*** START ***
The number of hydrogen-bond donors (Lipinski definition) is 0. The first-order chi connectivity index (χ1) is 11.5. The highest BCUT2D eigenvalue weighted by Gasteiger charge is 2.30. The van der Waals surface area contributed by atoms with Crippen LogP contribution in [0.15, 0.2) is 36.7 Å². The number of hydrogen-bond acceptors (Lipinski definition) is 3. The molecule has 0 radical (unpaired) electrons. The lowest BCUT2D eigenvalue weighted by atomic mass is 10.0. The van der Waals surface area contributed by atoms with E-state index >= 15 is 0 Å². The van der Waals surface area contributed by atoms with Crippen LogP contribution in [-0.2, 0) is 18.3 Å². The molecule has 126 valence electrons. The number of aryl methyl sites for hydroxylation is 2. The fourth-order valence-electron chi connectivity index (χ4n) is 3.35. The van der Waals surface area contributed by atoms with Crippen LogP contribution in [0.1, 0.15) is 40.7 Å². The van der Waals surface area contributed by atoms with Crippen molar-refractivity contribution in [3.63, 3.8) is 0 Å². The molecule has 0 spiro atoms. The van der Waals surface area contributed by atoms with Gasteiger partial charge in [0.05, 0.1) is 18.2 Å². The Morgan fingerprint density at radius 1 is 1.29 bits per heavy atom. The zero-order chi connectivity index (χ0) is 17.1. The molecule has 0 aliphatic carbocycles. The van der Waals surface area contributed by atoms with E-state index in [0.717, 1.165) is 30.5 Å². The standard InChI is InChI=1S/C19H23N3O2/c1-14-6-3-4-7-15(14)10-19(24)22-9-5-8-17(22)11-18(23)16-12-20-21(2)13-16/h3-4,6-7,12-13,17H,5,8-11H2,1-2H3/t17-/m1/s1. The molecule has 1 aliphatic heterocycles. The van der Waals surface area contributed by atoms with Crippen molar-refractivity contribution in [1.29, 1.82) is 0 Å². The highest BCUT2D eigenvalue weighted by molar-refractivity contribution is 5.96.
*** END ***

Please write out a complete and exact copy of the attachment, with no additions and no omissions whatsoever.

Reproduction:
The number of hydrogen-bond donors (Lipinski definition) is 0. The first-order chi connectivity index (χ1) is 11.5. The highest BCUT2D eigenvalue weighted by Gasteiger charge is 2.30. The van der Waals surface area contributed by atoms with Crippen LogP contribution in [0.15, 0.2) is 36.7 Å². The number of hydrogen-bond acceptors (Lipinski definition) is 3. The molecule has 0 radical (unpaired) electrons. The lowest BCUT2D eigenvalue weighted by atomic mass is 10.0. The van der Waals surface area contributed by atoms with E-state index >= 15 is 0 Å². The van der Waals surface area contributed by atoms with Crippen LogP contribution in [-0.2, 0) is 18.3 Å². The molecule has 126 valence electrons. The number of aryl methyl sites for hydroxylation is 2. The fourth-order valence-electron chi connectivity index (χ4n) is 3.35. The van der Waals surface area contributed by atoms with Crippen LogP contribution in [0.1, 0.15) is 40.7 Å². The van der Waals surface area contributed by atoms with Crippen molar-refractivity contribution in [3.63, 3.8) is 0 Å². The molecule has 0 spiro atoms. The van der Waals surface area contributed by atoms with Gasteiger partial charge in [0.05, 0.1) is 18.2 Å². The Morgan fingerprint density at radius 1 is 1.29 bits per heavy atom. The zero-order chi connectivity index (χ0) is 17.1. The molecule has 0 aliphatic carbocycles. The van der Waals surface area contributed by atoms with E-state index in [0.717, 1.165) is 30.5 Å². The standard InChI is InChI=1S/C19H23N3O2/c1-14-6-3-4-7-15(14)10-19(24)22-9-5-8-17(22)11-18(23)16-12-20-21(2)13-16/h3-4,6-7,12-13,17H,5,8-11H2,1-2H3/t17-/m1/s1. The molecule has 1 aliphatic heterocycles. The van der Waals surface area contributed by atoms with Crippen molar-refractivity contribution in [1.29, 1.82) is 0 Å². The highest BCUT2D eigenvalue weighted by molar-refractivity contribution is 5.96.